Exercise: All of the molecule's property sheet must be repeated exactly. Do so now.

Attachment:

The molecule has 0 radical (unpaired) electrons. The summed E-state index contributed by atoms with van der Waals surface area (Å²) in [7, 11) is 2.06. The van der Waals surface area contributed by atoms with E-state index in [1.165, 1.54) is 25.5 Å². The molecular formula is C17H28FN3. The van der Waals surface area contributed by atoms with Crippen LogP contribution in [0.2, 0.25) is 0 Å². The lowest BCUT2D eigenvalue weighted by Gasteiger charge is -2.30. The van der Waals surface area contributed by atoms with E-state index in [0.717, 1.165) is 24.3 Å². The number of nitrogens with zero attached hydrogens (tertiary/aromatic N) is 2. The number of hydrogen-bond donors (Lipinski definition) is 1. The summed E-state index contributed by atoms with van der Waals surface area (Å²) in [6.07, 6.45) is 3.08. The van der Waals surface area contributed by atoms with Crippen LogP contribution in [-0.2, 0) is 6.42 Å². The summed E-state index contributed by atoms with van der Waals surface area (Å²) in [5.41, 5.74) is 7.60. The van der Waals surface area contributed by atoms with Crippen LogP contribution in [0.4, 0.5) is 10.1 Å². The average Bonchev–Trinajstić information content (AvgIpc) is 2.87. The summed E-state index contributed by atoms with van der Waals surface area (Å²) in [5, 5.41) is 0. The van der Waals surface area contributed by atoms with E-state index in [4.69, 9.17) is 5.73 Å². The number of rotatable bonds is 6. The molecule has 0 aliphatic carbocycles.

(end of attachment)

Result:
The molecule has 0 radical (unpaired) electrons. The summed E-state index contributed by atoms with van der Waals surface area (Å²) in [7, 11) is 2.06. The van der Waals surface area contributed by atoms with E-state index in [1.165, 1.54) is 25.5 Å². The molecular formula is C17H28FN3. The van der Waals surface area contributed by atoms with Crippen LogP contribution in [0.2, 0.25) is 0 Å². The lowest BCUT2D eigenvalue weighted by Gasteiger charge is -2.30. The van der Waals surface area contributed by atoms with E-state index in [0.717, 1.165) is 24.3 Å². The number of nitrogens with zero attached hydrogens (tertiary/aromatic N) is 2. The number of hydrogen-bond donors (Lipinski definition) is 1. The summed E-state index contributed by atoms with van der Waals surface area (Å²) in [6.07, 6.45) is 3.08. The van der Waals surface area contributed by atoms with Crippen LogP contribution in [-0.2, 0) is 6.42 Å². The summed E-state index contributed by atoms with van der Waals surface area (Å²) in [5.41, 5.74) is 7.60. The van der Waals surface area contributed by atoms with Crippen LogP contribution in [0.4, 0.5) is 10.1 Å². The average Bonchev–Trinajstić information content (AvgIpc) is 2.87. The summed E-state index contributed by atoms with van der Waals surface area (Å²) in [5, 5.41) is 0. The van der Waals surface area contributed by atoms with E-state index in [4.69, 9.17) is 5.73 Å². The number of rotatable bonds is 6. The molecule has 0 aliphatic carbocycles.